Fianna Fáil Finance spokesperson Michael McGrath has strongly criticised the delay in investing the assets of the National Pension Reserve Fund’s (NPRF) Discretionary portfolio in the domestic economy following the publication of the NTMA’s annual report earlier this week which showed that nearly €2.5 billion of its assets are sitting in cash, representing 35% of the value of the discretionary portfolio at the end of December 2013.
A recent parliamentary reply indicated that this has subsequently increased further to €2.7 billion by the end of March this year. This represented a significant increase on the cash balance of €1.95 billion at the end of 2012 and €950 million at the end of 2011. Cash held in the NPRF is earning a return of approximately 0.04% a year.
Deputy McGrath stated: “In September 2011 it was announced that the Ireland Strategic Investment Fund (ISIF) was being established to support investment in the domestic economy which has been starved of capital in recent years. We were subsequently told in 2013 that the full discretionary portfolio would be sold off with the proceeds being invested in the domestic economy via the ISIF. Progress has extremely slow since then and while a large cash balance has been built up there has been little evidence to date of any investment which would make a discernible difference in terms of jobs and growth. This indicates that the Government is more interested in extracting publicity from multiple announcements of the same initiative than it is from ensuring that the plan is actually carried out.
“To date there has been some cash committed by the NPRF to various SME related funds but there is little indication as to what impact these are having. In some instances these investments have involved the purchase at a discount of existing SME loans that are close to maturity. While this may be attractive as a pure investment there is little economic benefit involved. The NPRF has also made a loan of €250 million to Irish Water to fund its metering programme but this process has largely been shrouded in secrecy so it is not possible to assess its economic value.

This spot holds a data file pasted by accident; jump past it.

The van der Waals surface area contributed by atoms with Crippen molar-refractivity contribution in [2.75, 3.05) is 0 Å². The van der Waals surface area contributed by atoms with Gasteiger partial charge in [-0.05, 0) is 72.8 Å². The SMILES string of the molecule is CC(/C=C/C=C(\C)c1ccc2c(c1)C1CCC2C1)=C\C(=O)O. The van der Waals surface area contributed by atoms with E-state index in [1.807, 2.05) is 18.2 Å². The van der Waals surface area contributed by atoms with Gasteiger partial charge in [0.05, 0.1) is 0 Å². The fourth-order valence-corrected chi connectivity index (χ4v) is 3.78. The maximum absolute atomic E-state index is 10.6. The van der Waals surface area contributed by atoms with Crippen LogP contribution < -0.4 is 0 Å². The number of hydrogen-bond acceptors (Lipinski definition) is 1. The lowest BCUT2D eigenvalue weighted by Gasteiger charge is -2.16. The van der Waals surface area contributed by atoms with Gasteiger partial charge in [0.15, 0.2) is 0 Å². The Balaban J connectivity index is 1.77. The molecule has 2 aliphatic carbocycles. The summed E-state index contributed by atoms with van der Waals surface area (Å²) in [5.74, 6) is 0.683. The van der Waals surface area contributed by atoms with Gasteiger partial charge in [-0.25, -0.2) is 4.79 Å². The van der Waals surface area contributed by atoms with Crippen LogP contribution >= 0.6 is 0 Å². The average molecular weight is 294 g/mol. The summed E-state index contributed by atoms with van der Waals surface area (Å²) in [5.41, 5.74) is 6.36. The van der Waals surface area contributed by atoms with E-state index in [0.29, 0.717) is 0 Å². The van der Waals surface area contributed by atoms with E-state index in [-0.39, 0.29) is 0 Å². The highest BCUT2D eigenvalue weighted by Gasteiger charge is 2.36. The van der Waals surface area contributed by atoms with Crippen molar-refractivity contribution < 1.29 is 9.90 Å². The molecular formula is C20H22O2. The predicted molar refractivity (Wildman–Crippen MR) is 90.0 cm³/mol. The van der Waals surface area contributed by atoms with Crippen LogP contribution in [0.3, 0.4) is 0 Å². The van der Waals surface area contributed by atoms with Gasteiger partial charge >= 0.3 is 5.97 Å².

“The sum of money at the disposal of the NPRF is considerable. In fact it is more than twice the Exchequer capital budget for 2014. It has the potential to have a significant impact if deployed in the sectors of the economy with the greatest potential for a positive return. In simple terms investment today is the basis of economic growth tomorrow. The Government has finally passed the legislation to put the Ireland Strategic Investment Fund on a statutory footing but considerable opportunities may have been lost over the last number of years as the Government has dragged its feet on the issue. The cash the NPRF is holding generates a negligible return. By contrast there are many projects that the fund could invest in which would generate a long tern economic return. The commitment to invest in job supporting initiatives by the NPRF needs to be delivered upon with a much greater degree of urgency than has been seen to date.”